By Susan Carter

The other day I attended a doctoral morning tea with a panel of two doctoral candidates and one supervisor giving advice on how to manage your supervisor. The chair probed with questions about different stages of doctoral writing. Some foundational advice came from the supervisor, who noted that human beings were all different (that is not too profound, yet advice on good practice often does not take account of individual difference). Her main point was that because of difference, clear communication was important. She had found that what worked well with one student did not work well with another, and that only open communication enables a good relationship. The doctoral candidates had some anecdotes of their own experience, and, by recounting them, showed that both they and their supervisors were indeed different in terms of work-protocol preference. One said that he hadn’t thought about managing his supervisor nor considered whether the relationship was okay until he heard his doctoral colleagues telling their tales and realised that he had a superb supervisor.

This post gives me a chance to give the advice to new doctoral students on managing their supervisors that I would have given had I been invited onto the panel. I’m keen to do this because having worked extensively with both doctoral students and supervisors, and researched doctoral writing exchanges, I know how important a good relationship is: it affects personal wellbeing over four years or so. And doctoral students have a part to play in figuring out the protocols for working together happily.

Of course it is ideal if supervisors begin discussion about how they normally manage writing feedback. But here’s some advice that could be given to doctoral students before they begin supervision, or for when supervisors are not forthcoming with explanation about managing doctoral writing.

Expect to be in awe of your supervisors, because they will have a great deal more experience and thus expertise than you, and then do useful things with that awe. Don’t let it act as a barrier to good communication. In western institutions, it is not the habit to offer gifts to express respect, but do always show your respect by saying thanks for supervisory time and input, and by replying to their emails promptly. Even if you don’t have an answer, do acknowledge receipt. That basic etiquette goes some distance towards encouraging busy academics to want to be involved in your project. Second, ask them, because they are experts and you are the novice, how the relationship will work around writing.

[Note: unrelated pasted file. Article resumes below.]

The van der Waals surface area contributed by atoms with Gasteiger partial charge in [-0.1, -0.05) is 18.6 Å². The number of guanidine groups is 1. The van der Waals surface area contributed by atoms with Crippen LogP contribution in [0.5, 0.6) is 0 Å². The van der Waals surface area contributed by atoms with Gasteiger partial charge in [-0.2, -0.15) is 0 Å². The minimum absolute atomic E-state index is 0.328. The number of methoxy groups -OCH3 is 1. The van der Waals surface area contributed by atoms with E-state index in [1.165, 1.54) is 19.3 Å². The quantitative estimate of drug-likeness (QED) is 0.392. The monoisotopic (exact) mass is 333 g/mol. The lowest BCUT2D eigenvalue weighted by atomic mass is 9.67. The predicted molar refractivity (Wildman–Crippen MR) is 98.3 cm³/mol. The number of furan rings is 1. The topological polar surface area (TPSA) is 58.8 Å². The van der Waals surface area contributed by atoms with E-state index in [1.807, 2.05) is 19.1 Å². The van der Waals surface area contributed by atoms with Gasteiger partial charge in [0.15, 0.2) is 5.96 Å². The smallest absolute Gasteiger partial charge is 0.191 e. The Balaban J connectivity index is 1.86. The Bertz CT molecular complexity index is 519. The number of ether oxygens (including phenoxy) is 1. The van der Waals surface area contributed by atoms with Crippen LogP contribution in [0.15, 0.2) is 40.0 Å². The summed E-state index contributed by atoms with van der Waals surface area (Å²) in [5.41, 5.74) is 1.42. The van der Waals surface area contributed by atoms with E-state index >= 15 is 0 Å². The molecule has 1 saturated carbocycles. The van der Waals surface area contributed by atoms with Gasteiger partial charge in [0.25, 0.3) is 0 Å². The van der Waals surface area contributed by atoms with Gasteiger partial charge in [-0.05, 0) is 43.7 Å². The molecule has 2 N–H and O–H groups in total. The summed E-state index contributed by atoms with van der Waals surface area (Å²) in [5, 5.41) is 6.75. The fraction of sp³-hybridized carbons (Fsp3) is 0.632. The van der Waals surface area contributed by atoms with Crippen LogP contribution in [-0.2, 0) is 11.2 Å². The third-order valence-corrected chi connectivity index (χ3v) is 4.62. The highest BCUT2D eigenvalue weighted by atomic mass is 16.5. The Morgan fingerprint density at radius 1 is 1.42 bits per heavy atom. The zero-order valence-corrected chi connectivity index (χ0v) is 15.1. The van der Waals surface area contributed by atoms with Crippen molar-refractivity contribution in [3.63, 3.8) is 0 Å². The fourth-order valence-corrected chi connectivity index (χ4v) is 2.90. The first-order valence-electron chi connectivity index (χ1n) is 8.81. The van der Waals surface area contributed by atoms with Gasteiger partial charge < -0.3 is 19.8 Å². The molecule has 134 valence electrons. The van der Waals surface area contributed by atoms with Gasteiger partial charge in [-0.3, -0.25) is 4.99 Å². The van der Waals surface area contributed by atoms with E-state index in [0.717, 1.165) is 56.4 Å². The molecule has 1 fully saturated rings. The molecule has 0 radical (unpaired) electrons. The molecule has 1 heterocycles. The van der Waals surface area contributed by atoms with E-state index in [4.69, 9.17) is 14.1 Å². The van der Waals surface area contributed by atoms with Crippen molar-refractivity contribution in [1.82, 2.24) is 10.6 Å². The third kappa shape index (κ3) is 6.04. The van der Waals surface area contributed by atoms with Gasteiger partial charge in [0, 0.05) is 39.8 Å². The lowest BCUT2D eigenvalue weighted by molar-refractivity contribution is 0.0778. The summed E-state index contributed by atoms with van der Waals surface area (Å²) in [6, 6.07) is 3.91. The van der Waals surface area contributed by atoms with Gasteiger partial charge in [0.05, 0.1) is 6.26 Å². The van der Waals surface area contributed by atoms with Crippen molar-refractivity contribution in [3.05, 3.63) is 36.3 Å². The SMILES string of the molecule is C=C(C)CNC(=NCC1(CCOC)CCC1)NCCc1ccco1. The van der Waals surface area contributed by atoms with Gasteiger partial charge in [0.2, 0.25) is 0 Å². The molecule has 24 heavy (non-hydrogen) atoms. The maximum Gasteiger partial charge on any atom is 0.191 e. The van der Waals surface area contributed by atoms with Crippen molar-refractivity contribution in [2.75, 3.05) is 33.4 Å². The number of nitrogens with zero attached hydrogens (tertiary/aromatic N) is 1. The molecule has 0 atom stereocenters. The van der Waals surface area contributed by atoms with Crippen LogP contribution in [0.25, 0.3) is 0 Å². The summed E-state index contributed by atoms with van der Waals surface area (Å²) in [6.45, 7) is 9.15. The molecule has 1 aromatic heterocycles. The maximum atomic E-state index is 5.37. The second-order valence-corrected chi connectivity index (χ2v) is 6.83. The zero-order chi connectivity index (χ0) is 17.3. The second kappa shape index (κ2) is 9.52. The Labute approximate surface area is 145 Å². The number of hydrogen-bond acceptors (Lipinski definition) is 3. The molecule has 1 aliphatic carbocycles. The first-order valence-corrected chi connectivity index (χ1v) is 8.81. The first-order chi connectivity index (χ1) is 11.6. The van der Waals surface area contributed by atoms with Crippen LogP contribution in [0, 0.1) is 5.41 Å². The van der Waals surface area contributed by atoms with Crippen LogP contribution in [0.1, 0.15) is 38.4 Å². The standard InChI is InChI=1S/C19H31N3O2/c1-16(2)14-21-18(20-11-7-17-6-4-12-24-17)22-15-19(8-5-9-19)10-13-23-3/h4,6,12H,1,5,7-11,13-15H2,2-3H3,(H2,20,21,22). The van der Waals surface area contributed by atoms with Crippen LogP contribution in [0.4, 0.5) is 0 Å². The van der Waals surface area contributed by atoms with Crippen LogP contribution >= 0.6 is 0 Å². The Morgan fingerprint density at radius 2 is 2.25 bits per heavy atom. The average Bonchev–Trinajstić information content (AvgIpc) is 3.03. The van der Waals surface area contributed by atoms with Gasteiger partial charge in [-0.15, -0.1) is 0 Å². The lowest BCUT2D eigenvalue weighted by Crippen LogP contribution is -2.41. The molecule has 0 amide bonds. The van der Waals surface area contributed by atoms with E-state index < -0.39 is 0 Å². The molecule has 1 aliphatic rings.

Data from an open-access research project report on supervisory support of writing suggests some specific questions that are best tackled early on in the doctorate:

  • Could you tell me how much writing is expected in the first year, and suggest where I should begin?
  • Is there support with academic writing at this university besides from you?
  • How much revision do you expect before I submit the writing to you? Are you willing to skim through a rough draft just to see my ideas and direction?
  • How long should I expect to wait for your feedback?
  • What do I do if I do not understand your feedback? Can I let you know if that happens?

All through undergraduate level, it is typical to hide weakness because you want good grades and you want lecturers to think that you know perhaps more than you do really know. Disconcertingly, this changes at doctoral level. The arrangement usually is that you and your supervisor are a team, and that if you are worried about a weakness, it helps if you say so early on in order to look for support as soon as possible. Saying ‘I’m worried about doing complicated statistical analysis’ or ‘showing critical analysis in English language academic writing’ or ‘writing about theory that I have trouble understanding’ or anything else that might bother you means that as a team, you and your supervisor can find the best way to helping you. That will depend on what support your university provides, and there may also be reading, or peer support, or courses you could take or audit. Do not hide your weaknesses.

I’m of the belief that the best way you help people to do things well is to always mention what you think works well. If you say ‘I found that so helpful when you connect with my thought and bring me back on track’ (or whatever works for you), you are implicitly teaching your supervisor who you are and what you value.

Trying not to moan about small shortfalls is sensible. Supervisors are only human. On the other hand, be aware of institutional guidelines if you think that something really is a problem and if the relationship runs dry, consider ways to keep yourself afloat. There will be policy, yet it is ideal if you can find ways to sort out problems between the two of you: that is the best solution. If supervisory neglect is the problem, try to get peer support or support from generic student learning advisors.

There are many ways that relationships around writing and feedback come under pressure: one premise with academic writing is that it improves with being hammered by critique, and this can be uncomfortable – for supervisors as well as doctoral authors. So much more could be said here, and many of our other posts consider the emotion and identity transition that make doctoral writing challenging. The sooner someone explains to doctoral students that rigorous feedback, and occasional time lapses that seem endless but are actually reasonable, are part of the world they are entering, the more likely they are to manage their supervisory relationship over the process.